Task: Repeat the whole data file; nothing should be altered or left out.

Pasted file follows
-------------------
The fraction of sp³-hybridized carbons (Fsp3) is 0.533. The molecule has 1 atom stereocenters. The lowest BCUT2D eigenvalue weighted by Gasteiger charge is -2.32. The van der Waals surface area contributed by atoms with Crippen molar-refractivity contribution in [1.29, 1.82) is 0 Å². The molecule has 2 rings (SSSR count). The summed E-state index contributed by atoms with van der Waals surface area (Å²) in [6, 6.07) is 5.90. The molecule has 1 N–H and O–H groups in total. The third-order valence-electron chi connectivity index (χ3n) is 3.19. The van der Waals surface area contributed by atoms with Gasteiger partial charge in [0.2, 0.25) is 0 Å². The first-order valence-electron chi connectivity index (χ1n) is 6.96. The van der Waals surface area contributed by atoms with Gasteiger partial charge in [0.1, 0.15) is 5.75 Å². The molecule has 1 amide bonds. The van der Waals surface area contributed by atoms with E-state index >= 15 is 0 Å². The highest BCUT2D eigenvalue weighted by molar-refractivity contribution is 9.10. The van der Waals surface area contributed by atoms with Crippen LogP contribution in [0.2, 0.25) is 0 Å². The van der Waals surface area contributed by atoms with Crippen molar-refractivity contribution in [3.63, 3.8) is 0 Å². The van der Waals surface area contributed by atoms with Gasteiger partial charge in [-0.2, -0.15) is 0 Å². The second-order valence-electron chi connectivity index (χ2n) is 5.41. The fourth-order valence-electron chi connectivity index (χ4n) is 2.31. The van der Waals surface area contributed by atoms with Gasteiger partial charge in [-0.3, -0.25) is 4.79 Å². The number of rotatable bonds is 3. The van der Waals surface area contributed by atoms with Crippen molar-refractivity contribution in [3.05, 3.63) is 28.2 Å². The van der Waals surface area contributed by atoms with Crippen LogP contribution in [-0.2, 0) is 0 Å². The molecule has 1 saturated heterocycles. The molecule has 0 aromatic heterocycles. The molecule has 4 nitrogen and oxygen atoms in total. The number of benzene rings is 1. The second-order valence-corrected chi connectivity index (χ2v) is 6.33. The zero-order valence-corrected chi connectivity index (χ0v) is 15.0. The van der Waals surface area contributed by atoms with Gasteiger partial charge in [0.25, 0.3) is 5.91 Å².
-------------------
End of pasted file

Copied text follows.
The fraction of sp³-hybridized carbons (Fsp3) is 0.533. The molecule has 1 atom stereocenters. The lowest BCUT2D eigenvalue weighted by Gasteiger charge is -2.32. The van der Waals surface area contributed by atoms with Crippen molar-refractivity contribution in [1.29, 1.82) is 0 Å². The molecule has 2 rings (SSSR count). The summed E-state index contributed by atoms with van der Waals surface area (Å²) in [6, 6.07) is 5.90. The molecule has 1 N–H and O–H groups in total. The third-order valence-electron chi connectivity index (χ3n) is 3.19. The van der Waals surface area contributed by atoms with Gasteiger partial charge in [0.2, 0.25) is 0 Å². The first-order valence-electron chi connectivity index (χ1n) is 6.96. The van der Waals surface area contributed by atoms with Gasteiger partial charge in [0.1, 0.15) is 5.75 Å². The molecule has 1 amide bonds. The van der Waals surface area contributed by atoms with E-state index >= 15 is 0 Å². The highest BCUT2D eigenvalue weighted by molar-refractivity contribution is 9.10. The van der Waals surface area contributed by atoms with Crippen LogP contribution in [0.2, 0.25) is 0 Å². The van der Waals surface area contributed by atoms with Crippen molar-refractivity contribution in [3.63, 3.8) is 0 Å². The van der Waals surface area contributed by atoms with Gasteiger partial charge in [-0.2, -0.15) is 0 Å². The second-order valence-electron chi connectivity index (χ2n) is 5.41. The fourth-order valence-electron chi connectivity index (χ4n) is 2.31. The van der Waals surface area contributed by atoms with Gasteiger partial charge in [-0.3, -0.25) is 4.79 Å². The number of rotatable bonds is 3. The van der Waals surface area contributed by atoms with Crippen molar-refractivity contribution in [3.05, 3.63) is 28.2 Å². The van der Waals surface area contributed by atoms with Crippen LogP contribution in [-0.2, 0) is 0 Å². The molecule has 1 saturated heterocycles. The molecule has 0 aromatic heterocycles. The molecule has 4 nitrogen and oxygen atoms in total. The number of benzene rings is 1. The second-order valence-corrected chi connectivity index (χ2v) is 6.33. The zero-order valence-corrected chi connectivity index (χ0v) is 15.0. The van der Waals surface area contributed by atoms with Gasteiger partial charge in [0.25, 0.3) is 5.91 Å².